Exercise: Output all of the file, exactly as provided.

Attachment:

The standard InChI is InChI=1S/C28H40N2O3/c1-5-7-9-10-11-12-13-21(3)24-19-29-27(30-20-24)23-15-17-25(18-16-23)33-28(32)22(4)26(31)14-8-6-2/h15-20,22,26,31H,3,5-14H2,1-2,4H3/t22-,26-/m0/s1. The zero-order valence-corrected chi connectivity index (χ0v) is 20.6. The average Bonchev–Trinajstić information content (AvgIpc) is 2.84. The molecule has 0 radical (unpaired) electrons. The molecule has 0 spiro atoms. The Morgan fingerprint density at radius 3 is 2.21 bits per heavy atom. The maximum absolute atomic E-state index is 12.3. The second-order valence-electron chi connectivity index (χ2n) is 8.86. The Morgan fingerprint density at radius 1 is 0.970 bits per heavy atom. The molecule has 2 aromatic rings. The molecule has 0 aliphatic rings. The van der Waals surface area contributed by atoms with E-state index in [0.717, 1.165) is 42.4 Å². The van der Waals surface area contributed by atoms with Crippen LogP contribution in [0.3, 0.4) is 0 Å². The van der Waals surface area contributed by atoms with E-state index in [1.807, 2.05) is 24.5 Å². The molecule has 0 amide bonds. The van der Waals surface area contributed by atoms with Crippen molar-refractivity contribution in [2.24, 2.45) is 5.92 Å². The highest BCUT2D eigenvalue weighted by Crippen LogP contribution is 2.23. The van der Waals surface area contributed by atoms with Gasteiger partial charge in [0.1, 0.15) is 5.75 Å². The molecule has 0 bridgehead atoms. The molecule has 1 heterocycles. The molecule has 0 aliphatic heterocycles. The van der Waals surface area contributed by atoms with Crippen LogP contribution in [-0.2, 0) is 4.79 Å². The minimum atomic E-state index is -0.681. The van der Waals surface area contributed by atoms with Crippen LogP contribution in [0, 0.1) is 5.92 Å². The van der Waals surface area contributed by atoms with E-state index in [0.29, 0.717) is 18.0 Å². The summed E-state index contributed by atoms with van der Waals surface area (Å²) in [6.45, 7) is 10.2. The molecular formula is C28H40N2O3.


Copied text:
The standard InChI is InChI=1S/C28H40N2O3/c1-5-7-9-10-11-12-13-21(3)24-19-29-27(30-20-24)23-15-17-25(18-16-23)33-28(32)22(4)26(31)14-8-6-2/h15-20,22,26,31H,3,5-14H2,1-2,4H3/t22-,26-/m0/s1. The zero-order valence-corrected chi connectivity index (χ0v) is 20.6. The average Bonchev–Trinajstić information content (AvgIpc) is 2.84. The molecule has 0 radical (unpaired) electrons. The molecule has 0 spiro atoms. The Morgan fingerprint density at radius 3 is 2.21 bits per heavy atom. The maximum absolute atomic E-state index is 12.3. The second-order valence-electron chi connectivity index (χ2n) is 8.86. The Morgan fingerprint density at radius 1 is 0.970 bits per heavy atom. The molecule has 2 aromatic rings. The molecule has 0 aliphatic rings. The van der Waals surface area contributed by atoms with E-state index in [0.717, 1.165) is 42.4 Å². The van der Waals surface area contributed by atoms with Crippen LogP contribution in [0.3, 0.4) is 0 Å². The van der Waals surface area contributed by atoms with E-state index in [1.807, 2.05) is 24.5 Å². The molecule has 0 amide bonds. The van der Waals surface area contributed by atoms with Crippen molar-refractivity contribution in [2.24, 2.45) is 5.92 Å². The highest BCUT2D eigenvalue weighted by Crippen LogP contribution is 2.23. The van der Waals surface area contributed by atoms with Gasteiger partial charge in [0.1, 0.15) is 5.75 Å². The molecule has 0 bridgehead atoms. The molecule has 1 heterocycles. The molecule has 0 aliphatic heterocycles. The van der Waals surface area contributed by atoms with Crippen LogP contribution in [-0.2, 0) is 4.79 Å². The minimum atomic E-state index is -0.681. The van der Waals surface area contributed by atoms with Crippen LogP contribution in [0, 0.1) is 5.92 Å². The van der Waals surface area contributed by atoms with E-state index in [0.29, 0.717) is 18.0 Å². The summed E-state index contributed by atoms with van der Waals surface area (Å²) in [6.45, 7) is 10.2. The molecular formula is C28H40N2O3.